Waterford Cllrs agree to self-regulate their social media accounts

The motion said the councillors have “a responsibility to show leadership in efforts to improve the civility of public discourse on political matters”.

Waterford Cllrs agree to self-regulate their social media accounts

Waterford City and County councillors have agreed to self-regulate their social media accounts in a bid to discourage abusive and unsavoury content.

The move was initiated and worded by FG general election candidate Cllr John Cummins and presented as a joint motion by 21 council colleagues before being unanimously adopted at its monthly meeting. It is also set to be circulated to every local authority in the country for consideration.

The motion said the councillors have “a responsibility to show leadership in efforts to improve the civility of public discourse on political matters”.

Cllr Cummins said it is imperative that politicians “should lead by example and behave respectfully towards others, not least during a General Election".

Along with regulating their own submissions, the councillors must ensure “that any inappropriate comments left by members of the public are removed in a timely manner". Signed declarations indicating agreement or non-agreement with the measure will be published and updated annually on the council website.

Cllr Cummins said he made the proposal following “derogatory” observations made on Sinn Féin Councillor John Hearne’s Facebook page last November. The comments strongly criticised FG Senator Paudie Coffey and former FG councillor Hilary Quinlan and included references to issues surrounding Waterford hospital.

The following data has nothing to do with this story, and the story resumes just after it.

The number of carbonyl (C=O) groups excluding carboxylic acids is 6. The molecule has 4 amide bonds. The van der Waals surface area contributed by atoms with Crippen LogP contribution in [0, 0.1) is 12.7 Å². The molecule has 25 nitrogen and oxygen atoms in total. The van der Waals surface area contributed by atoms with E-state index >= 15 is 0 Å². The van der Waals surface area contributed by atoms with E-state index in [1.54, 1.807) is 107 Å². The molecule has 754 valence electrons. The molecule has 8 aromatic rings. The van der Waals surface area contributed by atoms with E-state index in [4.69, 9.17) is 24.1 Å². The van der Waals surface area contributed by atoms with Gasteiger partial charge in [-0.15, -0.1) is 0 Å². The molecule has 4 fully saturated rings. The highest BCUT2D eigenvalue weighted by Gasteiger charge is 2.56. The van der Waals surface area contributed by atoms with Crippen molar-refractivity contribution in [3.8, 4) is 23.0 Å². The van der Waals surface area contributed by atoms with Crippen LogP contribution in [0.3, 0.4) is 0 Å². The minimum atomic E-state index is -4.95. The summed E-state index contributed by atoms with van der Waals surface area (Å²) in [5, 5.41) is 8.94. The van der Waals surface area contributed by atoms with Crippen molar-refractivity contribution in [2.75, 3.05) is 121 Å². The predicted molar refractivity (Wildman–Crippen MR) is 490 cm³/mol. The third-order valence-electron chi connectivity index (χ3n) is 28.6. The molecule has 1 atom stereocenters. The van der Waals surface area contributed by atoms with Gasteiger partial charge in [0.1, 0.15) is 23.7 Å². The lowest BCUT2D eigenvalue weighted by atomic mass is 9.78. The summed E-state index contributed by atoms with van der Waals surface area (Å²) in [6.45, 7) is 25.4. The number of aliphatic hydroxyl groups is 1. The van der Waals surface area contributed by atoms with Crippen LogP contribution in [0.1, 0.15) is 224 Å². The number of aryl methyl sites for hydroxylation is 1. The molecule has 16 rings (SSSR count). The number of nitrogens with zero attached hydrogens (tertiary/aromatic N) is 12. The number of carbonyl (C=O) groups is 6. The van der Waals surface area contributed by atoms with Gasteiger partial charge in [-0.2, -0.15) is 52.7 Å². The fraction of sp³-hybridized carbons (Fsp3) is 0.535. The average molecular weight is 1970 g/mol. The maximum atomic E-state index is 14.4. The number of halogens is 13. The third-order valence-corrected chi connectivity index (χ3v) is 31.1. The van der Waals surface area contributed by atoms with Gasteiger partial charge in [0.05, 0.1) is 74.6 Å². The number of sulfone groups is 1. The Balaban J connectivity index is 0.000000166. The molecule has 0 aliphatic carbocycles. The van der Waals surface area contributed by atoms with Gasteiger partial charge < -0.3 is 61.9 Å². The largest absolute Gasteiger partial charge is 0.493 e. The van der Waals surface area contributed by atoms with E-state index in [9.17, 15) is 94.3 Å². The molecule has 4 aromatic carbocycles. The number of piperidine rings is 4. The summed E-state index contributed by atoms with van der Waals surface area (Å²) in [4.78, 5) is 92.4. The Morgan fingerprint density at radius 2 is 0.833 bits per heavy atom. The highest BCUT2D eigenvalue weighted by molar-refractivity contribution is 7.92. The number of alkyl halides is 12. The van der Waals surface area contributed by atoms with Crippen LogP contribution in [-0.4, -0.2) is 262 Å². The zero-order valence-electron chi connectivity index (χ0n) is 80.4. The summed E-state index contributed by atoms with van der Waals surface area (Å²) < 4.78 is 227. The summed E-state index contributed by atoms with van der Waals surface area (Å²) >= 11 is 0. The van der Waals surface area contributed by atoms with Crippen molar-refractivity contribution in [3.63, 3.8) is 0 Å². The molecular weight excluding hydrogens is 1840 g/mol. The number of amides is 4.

“They were particularly unsavoury as Mr Quinlan was unwell at the time," said Cllr Cummins.

Cllr Hearne said he was unaware of Mr Quinlan’s situation and removed the content and apologised as soon as he was informed.

Cllr Hearne also agreed that “some of the comments directed at Paudie were completely out of order. Everyone deserves to be treated respectfully”.

In drafting the motion Cllr Cummins did not seek support from the council’s six Sinn Féin members, with several Independents also “accidentally” omitted.

Cllr Hearne and his colleagues nonetheless supported the motion, adding that party whips also should convene to install “a code of conduct for debates during meetings”.

Sinn Féin Cllr Conor McGuinness said that since being elected last year "I have been consistently shouted down in the chamber".

Some establishment figures don’t like being challenged and it shows in their behaviour.

Labour Cllr Tom Phelan said he has seen some “very nasty stuff” masquerading as political commentary online and also supports the code extending to the chamber. “Once you start shouting you’ve lost the argument”, he said.

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